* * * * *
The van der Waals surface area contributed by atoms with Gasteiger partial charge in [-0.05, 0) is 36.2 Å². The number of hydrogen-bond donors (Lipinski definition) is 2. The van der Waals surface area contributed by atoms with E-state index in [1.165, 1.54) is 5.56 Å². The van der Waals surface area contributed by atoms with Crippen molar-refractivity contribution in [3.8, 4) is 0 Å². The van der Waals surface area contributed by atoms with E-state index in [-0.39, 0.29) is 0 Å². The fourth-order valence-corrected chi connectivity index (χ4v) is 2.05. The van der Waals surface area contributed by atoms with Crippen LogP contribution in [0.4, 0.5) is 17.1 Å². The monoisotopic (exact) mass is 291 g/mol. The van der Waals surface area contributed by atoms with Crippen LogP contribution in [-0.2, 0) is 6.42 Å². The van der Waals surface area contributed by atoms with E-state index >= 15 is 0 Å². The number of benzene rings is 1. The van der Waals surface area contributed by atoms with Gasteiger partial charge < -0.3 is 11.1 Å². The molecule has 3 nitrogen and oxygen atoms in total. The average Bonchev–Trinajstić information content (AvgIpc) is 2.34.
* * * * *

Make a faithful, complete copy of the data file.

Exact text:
The van der Waals surface area contributed by atoms with Gasteiger partial charge in [-0.05, 0) is 36.2 Å². The number of hydrogen-bond donors (Lipinski definition) is 2. The van der Waals surface area contributed by atoms with E-state index in [1.165, 1.54) is 5.56 Å². The van der Waals surface area contributed by atoms with Crippen molar-refractivity contribution in [3.8, 4) is 0 Å². The van der Waals surface area contributed by atoms with E-state index in [-0.39, 0.29) is 0 Å². The fourth-order valence-corrected chi connectivity index (χ4v) is 2.05. The van der Waals surface area contributed by atoms with Crippen LogP contribution in [0.4, 0.5) is 17.1 Å². The monoisotopic (exact) mass is 291 g/mol. The van der Waals surface area contributed by atoms with Crippen LogP contribution in [-0.2, 0) is 6.42 Å². The van der Waals surface area contributed by atoms with E-state index >= 15 is 0 Å². The number of benzene rings is 1. The van der Waals surface area contributed by atoms with Gasteiger partial charge < -0.3 is 11.1 Å². The molecule has 3 nitrogen and oxygen atoms in total. The average Bonchev–Trinajstić information content (AvgIpc) is 2.34.